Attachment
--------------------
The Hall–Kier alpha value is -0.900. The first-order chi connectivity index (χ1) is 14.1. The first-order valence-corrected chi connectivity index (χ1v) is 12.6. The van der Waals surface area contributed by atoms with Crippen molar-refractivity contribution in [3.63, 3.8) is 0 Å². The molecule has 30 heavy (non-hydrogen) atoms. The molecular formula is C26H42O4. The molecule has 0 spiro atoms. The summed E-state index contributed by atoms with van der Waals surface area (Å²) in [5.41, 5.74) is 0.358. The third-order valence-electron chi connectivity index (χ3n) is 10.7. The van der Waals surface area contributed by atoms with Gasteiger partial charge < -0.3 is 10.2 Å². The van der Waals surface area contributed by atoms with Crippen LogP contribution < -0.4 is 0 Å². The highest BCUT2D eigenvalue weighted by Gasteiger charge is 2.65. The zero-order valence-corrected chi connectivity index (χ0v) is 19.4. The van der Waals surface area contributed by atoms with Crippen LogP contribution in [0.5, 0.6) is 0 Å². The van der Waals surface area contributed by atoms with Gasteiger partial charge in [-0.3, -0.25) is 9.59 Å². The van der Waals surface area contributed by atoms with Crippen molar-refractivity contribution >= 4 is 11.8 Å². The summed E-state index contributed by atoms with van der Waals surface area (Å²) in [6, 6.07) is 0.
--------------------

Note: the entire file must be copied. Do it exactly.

The Hall–Kier alpha value is -0.900. The first-order chi connectivity index (χ1) is 14.1. The first-order valence-corrected chi connectivity index (χ1v) is 12.6. The van der Waals surface area contributed by atoms with Crippen molar-refractivity contribution in [3.63, 3.8) is 0 Å². The molecule has 30 heavy (non-hydrogen) atoms. The molecular formula is C26H42O4. The molecule has 0 spiro atoms. The summed E-state index contributed by atoms with van der Waals surface area (Å²) in [5.41, 5.74) is 0.358. The third-order valence-electron chi connectivity index (χ3n) is 10.7. The van der Waals surface area contributed by atoms with Gasteiger partial charge < -0.3 is 10.2 Å². The van der Waals surface area contributed by atoms with Crippen LogP contribution < -0.4 is 0 Å². The highest BCUT2D eigenvalue weighted by Gasteiger charge is 2.65. The zero-order valence-corrected chi connectivity index (χ0v) is 19.4. The van der Waals surface area contributed by atoms with Crippen LogP contribution in [0.5, 0.6) is 0 Å². The van der Waals surface area contributed by atoms with Gasteiger partial charge in [-0.3, -0.25) is 9.59 Å². The van der Waals surface area contributed by atoms with Crippen molar-refractivity contribution >= 4 is 11.8 Å². The summed E-state index contributed by atoms with van der Waals surface area (Å²) in [6, 6.07) is 0.